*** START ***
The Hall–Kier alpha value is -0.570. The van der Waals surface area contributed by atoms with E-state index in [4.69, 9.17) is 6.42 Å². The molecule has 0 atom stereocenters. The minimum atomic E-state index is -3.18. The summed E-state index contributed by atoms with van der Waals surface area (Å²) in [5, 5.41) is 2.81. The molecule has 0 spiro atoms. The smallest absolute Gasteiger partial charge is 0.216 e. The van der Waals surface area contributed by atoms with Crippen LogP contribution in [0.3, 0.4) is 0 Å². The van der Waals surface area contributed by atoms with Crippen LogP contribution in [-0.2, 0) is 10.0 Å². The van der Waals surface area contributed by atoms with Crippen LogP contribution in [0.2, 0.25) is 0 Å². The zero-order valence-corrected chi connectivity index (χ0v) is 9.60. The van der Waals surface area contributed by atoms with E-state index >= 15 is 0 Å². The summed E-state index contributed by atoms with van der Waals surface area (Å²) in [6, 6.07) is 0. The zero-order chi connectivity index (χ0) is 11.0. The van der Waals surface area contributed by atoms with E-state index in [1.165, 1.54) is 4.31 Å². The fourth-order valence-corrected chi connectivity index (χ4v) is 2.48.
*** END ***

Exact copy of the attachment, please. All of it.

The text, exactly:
The Hall–Kier alpha value is -0.570. The van der Waals surface area contributed by atoms with E-state index in [4.69, 9.17) is 6.42 Å². The molecule has 0 atom stereocenters. The minimum atomic E-state index is -3.18. The summed E-state index contributed by atoms with van der Waals surface area (Å²) in [5, 5.41) is 2.81. The molecule has 0 spiro atoms. The smallest absolute Gasteiger partial charge is 0.216 e. The van der Waals surface area contributed by atoms with Crippen LogP contribution in [0.3, 0.4) is 0 Å². The van der Waals surface area contributed by atoms with Crippen LogP contribution in [-0.2, 0) is 10.0 Å². The van der Waals surface area contributed by atoms with Crippen LogP contribution in [0.2, 0.25) is 0 Å². The zero-order valence-corrected chi connectivity index (χ0v) is 9.60. The van der Waals surface area contributed by atoms with E-state index >= 15 is 0 Å². The summed E-state index contributed by atoms with van der Waals surface area (Å²) in [6, 6.07) is 0. The zero-order chi connectivity index (χ0) is 11.0. The van der Waals surface area contributed by atoms with E-state index in [1.165, 1.54) is 4.31 Å². The fourth-order valence-corrected chi connectivity index (χ4v) is 2.48.